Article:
It's just past mid-February, and yet it seems safer than safe to claim that one of the year's most exciting musical productions just opened at the SFJazz Center. The name alone, Champion: An Opera in Jazz, tells you how innovative it is. The venue, too, indicates that this is not your typical opera. It's running only through Feb. 28, so you may want to go buy tickets now, then come back and finish reading this.
Traditionally, operas tend to be thin, if entertaining, dramatically, generally centered on betrayed or star-crossed lovers, ending in glorious tragic death. That is certainly not the case with Champion, the gripping story of real-life welterweight champ Emile Griffith, who in 1962 killed opponent Benny Paret in the ring ("seventeen blows in less than seven seconds") after Paret taunted him about his sexuality. Griffith lived on until just after the Champion world premiere, at the Opera Theatre of St. Louis, in 2013--tormented until the end by Paret's death, perplexed that the world could forgive him for killing a man but not for loving one.
Michael Cristopher's libretto is deep and multilayered. Griffith is portrayed as a child (Moses Abrahamson or Evan Holloway), in his prime (Kenneth Kellogg), and in his pitiful last years (the amazing Arthur Woodley), living with his caretaker/adopted son (Andres Ramirez), suffering from "pugilistic dementia," looking back over a life in which good seemed always quickly overtaken by bad. In addition to "Kid" Paret (Victor Ryan Robertson), we meet Griffith's neglectful mother (Karen Slack, who is given a moment to sing of her own difficult life); his cigar-chomping trainer (Robert Orth); a woman whose seedy bar introduces Griffith to another side of life (Michelle Rice); the woman he never should have married (Sadie Donastrog Griffith), and many others, including Saint Thomas locals, boxing fans, and members of the press, portrayed by a busy singing and dancing chorus. Unlike most productions of traditional operas, in which the vocals are foremost and the acting can be uneven, every performer here is a fine singer and actor. Woodley is truly heartbreaking.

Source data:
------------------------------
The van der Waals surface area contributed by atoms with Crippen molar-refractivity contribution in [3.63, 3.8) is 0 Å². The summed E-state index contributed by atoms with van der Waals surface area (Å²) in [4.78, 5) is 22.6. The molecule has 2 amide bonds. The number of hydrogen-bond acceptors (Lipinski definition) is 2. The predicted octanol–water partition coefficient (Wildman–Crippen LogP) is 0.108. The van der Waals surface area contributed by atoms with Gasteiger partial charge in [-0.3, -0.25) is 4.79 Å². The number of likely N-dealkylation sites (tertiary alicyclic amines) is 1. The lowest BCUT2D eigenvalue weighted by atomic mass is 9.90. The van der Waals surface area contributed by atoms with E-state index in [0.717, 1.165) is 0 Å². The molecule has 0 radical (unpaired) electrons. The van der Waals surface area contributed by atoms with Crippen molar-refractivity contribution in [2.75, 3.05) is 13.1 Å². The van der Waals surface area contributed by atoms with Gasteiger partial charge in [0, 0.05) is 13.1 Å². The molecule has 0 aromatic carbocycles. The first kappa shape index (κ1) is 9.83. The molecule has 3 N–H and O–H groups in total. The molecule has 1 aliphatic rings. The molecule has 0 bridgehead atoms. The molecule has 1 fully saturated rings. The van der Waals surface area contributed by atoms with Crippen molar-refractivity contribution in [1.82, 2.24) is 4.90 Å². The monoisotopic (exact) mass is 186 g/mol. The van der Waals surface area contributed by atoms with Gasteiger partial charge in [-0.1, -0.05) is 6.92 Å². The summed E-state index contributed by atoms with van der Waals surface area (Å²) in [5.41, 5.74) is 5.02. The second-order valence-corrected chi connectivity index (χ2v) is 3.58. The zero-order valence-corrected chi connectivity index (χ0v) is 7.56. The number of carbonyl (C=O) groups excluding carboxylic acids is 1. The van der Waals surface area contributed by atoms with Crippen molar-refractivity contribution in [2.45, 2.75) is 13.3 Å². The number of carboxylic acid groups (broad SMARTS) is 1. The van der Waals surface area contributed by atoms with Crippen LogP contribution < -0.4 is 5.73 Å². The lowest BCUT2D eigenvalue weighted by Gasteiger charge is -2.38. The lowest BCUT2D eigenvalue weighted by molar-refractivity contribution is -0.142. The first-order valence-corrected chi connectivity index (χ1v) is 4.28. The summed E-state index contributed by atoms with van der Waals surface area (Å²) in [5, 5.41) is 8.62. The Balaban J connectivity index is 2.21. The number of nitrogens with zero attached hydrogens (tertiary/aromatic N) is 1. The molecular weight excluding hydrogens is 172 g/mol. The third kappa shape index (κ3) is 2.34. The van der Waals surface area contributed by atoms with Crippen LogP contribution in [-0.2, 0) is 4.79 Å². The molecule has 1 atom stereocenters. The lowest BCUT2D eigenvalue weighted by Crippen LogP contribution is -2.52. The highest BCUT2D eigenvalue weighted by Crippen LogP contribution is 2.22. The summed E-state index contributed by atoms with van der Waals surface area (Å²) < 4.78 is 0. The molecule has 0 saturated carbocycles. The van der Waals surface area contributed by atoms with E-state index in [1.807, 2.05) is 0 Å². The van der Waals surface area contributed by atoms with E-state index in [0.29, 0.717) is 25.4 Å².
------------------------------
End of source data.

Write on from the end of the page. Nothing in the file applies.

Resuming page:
The story is even more intense because you know it's true. (One departing audience member was heard to say, "I can breathe again.") Cristopher certainly knows something about immersive storytelling: He is a Tony- and Pulitzer-Prize-winning playwright (Shadow Box), and actor (American Horror Story, for one). And underpinning all, of course, is the music, by Grammy-winning trumpeter Terence Blanchard. He created the scores for all Spike Lee's films, from Jungle Fever (1991) to the current-day Chi-Raq, but had never before composed an opera. And he nailed it. Making full use of SFJazz Center's intimate space and excellent acoustics are a twenty-six-piece orchestra and jazz trio that Blanchard uses inventively at every moment. The musical colors vary with each scene, from the full orchestra, with a string-accented ballad or lively brass-infused dance, to the trio to the solo bass highlighting a particularly dramatic moment. Choreographer Joe Orrach even adds a percussive rat-a-tat with a boxer's speed bag and jump rope.
The conductor and artistic director of this exemplary work is Nicole Paiement, founder of the Bay Area's terrifically imaginative Opera Parallèle. With its focus on contemporary chamber opera, this company has brought us productions of Jake Heggie's Dead Man Walking and John Harbison's Gatsby, the American premiere of Tarik O'Regan's Heart of Darkness and Brecht and Weill's Mahagonny Songspiel, to name a few.
We don't have long to wait for something else from Paiement and her cross-discipline designer and director husband, Brian Staufenbiel. In April comes a spooky new production of The Lighthouse (music and libretto by Peter Maxwell Davies), about the mysterious disappearance of three lighthouse keepers off the Scottish coast in 1900. This production will be even more intimate than Champion, with a twelve-member orchestra and three singers (portraying six lighthouse keepers, past and present). One of the three will be baritone Robert Orth, who got a particularly big hand for his portrayal of Emile Griffith's trainer, Howie Albert. Can't wait.
Photograph: Kenneth Kellogg, Arthur Woodley, and Karen Slack at SFJazz Center.
Photo by Bill Evans